Hello my friends,
I’m looking forward to writing about things that I’ve found essential to maintaining my recovery, building resilience, and offering the best I have to those who use our services. I hope you’ll join in with questions, comments and deeper thoughts about those things that make our lives and our work meaningful and relevant. We’ll be discussing the ways to build the spirit of resilience, and also the things that tear it down. What we discover can be applied to our own personal character building and growth experience as well as to organizational transformation.
What I know for sure is I want to bring to light the incredible energy we can derive from tending to and mobilizing our spirits. I have had many positive responses to the webinar I did in September on this topic so I know this is an area of interest. Over 500 hundred people joined that webinar and many others have watched it since. https://attendee.gotowebinar.com/recording/3271088152166638339
Along this same line, I think we could all benefit from learning how to use painful and stressful experiences to our advantage. For many years I ran from pain, avoiding it at all costs. By doing this I deprived myself of the crucial learning opportunities that being pinned down by pain, anxiety and depression can give us. I still don’t like it, but I now try to learn from it. It’s made a big difference.
So, I invite you to check in on Lori’s Blog from time to time and please do add comments to share the insights and wisdom you have gained from your experience.
3 thoughts on “Rise and Shine”
I was thinking about your last letter and the subject of promoting our Peers to be able to get jobs and stay employed. I think that the subject of ‘Supported Employment’ is greatly misunderstood, even by myself.
Could you address what this means from the Resilience standpoint; and what those of us who are employed, yet struggling can advocate for with our employers besides access to Employee Assistance Programs, who I have found to have little to no understanding of a Peer in the workforce? I have had a pretty rough year and could have used some built in support. It was available when I first joined the Program/Company I work for. But, as times changed, so did the importance of the debrief and processing of difficult situations or just even the need for validation of each others work in some situations with my Peers and Professional Colleagues, based on the Program I was assigned to. Now some have forms of it. Some are gathering on their own time outside of work to maintain support that seemed to have disappeared with funding of programs, others have absolutely none in place.
We all have case loads and responsibilities that are almost larger than can be realistically addressed by the size of our workforces, both Professional and Para-Professional such as ourselves. I think that raising awareness of the importance of having these supports for all employed in the Behavioral Health Professions built in will dramatically improve things like burn out and complacency. I look forward to your thoughts in an expanded format. I have read the studies done on it. But, I have no education on how to look at them, or process the information contained in them to discuss them with more educated colleagues.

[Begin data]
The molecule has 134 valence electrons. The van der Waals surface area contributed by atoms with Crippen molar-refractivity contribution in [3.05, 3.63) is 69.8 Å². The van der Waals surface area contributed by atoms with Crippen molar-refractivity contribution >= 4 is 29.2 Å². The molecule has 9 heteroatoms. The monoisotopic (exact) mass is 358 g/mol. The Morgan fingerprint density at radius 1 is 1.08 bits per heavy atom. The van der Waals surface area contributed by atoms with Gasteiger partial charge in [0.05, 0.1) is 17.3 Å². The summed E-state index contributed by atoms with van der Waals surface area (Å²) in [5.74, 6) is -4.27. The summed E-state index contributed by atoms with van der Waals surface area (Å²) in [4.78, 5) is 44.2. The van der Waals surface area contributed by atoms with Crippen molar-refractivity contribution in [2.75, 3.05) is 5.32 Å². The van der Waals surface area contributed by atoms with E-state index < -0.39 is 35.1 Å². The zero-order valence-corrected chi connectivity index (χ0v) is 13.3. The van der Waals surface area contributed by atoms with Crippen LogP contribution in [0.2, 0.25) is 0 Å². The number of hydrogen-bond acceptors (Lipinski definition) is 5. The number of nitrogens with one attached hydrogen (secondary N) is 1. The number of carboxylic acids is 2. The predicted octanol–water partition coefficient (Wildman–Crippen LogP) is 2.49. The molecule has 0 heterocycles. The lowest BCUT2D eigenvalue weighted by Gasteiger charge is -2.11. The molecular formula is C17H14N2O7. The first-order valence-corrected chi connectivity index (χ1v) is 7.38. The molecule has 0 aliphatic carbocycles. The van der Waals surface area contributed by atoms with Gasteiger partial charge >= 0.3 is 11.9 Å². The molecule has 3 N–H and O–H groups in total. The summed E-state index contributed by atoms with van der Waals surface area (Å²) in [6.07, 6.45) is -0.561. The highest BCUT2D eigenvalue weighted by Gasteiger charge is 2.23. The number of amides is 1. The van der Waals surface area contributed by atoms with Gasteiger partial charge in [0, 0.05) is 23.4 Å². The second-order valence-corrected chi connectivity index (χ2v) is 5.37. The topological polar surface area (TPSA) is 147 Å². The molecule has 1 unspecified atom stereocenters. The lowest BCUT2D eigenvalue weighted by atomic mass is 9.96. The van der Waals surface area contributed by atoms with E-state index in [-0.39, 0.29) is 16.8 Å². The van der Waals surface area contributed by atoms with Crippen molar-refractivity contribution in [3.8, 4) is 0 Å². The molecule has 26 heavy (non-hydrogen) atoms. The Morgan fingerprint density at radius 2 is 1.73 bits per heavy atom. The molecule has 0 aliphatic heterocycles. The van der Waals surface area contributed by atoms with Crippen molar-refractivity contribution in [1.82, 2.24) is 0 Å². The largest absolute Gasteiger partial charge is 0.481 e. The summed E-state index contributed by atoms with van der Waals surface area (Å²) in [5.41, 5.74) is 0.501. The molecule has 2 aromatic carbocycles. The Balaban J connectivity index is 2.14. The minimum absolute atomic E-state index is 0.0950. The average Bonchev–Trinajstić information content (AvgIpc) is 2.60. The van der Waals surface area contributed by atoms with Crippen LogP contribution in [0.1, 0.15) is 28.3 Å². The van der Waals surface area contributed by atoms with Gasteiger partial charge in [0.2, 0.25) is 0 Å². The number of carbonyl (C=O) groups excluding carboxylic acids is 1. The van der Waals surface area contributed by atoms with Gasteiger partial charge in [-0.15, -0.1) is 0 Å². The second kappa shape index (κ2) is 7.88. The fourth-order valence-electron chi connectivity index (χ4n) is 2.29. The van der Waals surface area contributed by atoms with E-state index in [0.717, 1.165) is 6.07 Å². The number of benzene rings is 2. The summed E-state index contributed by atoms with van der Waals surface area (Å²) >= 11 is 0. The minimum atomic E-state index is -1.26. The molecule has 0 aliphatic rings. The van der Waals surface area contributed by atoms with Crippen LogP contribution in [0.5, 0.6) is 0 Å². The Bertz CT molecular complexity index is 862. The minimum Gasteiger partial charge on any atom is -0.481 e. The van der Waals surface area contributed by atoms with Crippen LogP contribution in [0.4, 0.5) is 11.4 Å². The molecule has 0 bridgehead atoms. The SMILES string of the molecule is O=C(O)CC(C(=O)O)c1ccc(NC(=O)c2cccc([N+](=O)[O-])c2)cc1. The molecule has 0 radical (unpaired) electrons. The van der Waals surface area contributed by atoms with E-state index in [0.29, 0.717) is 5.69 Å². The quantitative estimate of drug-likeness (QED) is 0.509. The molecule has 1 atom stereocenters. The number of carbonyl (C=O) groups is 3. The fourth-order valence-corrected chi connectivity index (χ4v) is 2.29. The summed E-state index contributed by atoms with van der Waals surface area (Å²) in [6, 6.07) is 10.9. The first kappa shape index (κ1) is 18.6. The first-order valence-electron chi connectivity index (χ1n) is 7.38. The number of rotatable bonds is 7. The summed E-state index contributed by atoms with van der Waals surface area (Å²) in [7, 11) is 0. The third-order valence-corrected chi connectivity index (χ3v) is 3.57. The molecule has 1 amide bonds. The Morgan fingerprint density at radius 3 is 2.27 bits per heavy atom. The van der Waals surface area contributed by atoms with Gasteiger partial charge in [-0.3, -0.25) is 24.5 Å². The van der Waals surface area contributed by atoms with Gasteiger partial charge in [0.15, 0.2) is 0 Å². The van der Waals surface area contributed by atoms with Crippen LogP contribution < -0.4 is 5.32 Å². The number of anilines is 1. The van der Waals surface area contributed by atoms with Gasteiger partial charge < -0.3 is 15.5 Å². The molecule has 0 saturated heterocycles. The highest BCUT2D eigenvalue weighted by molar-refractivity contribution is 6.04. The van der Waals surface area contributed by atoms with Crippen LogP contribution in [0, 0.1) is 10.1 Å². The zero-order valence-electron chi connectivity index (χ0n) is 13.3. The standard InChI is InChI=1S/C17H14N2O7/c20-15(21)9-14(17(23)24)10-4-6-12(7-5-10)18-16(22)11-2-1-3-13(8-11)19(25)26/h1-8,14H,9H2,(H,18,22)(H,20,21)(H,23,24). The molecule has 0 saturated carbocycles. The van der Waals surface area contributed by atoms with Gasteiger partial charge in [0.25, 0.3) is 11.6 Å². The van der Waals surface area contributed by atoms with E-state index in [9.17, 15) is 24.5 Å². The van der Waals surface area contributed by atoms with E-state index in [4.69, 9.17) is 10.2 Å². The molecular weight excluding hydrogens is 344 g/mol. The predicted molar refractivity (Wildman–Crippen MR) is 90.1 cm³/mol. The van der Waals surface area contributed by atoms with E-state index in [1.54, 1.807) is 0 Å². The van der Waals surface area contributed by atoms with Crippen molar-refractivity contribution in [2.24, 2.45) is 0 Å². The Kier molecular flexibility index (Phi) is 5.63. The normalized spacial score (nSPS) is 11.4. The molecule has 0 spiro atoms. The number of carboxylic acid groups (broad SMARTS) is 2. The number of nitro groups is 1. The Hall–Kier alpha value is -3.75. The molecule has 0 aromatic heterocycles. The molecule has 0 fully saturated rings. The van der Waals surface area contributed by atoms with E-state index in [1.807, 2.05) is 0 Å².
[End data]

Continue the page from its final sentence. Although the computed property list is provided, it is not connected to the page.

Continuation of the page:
Growth, and Resilience
I have grown from every experience I have. (From new experiences turned into old experiences)
I have lived life to the, “T”, seeing maracle after maracle, not one ever being the same (being that everyone is different).
If you believe in life that belief rubs off on other people.
Just have a little faith!
David N. Thorne
I also to have spent most of my time running from pain and suffering since I really didn’t know what else to do about it. Recently my brother died and I found out I could not “run” from this pain and suffering, so my only choice was to actually try to go through it. After the death, I decided to try new do things I would never normally do, however while these activities helped, they just turned out to be a diversion. One day my dear friend spent an hour trying to convince me to attend a local grief group. I decided to go since I almost felt like I might die myself from the deepest grief I had ever know. At the group, I have learned many new ways to hopefully live a better and more compassionate life regarding myself and people I come in contact with. I have learned to tell you how I feel and not to say “I’m good” if someone asks me how I am. I have found that talking about my feelings is a way to connect on a much deeper level with myself and others. I have also learned that forgiveness is actually an action and it is better to take the action of apologizing when necessary. After apologizing for something I have done, perhaps the feelings of remorse for my action will come or perhaps not, but the very act of being willing to acknowledge my part in a conflict is releasing and healing to my soul. I pray everyday I will not become someone’s
resentment. I have also learned that forgiveness with understanding the other person’s point of view or looking at their own issues, opens me to a new point of view that I have never had before.
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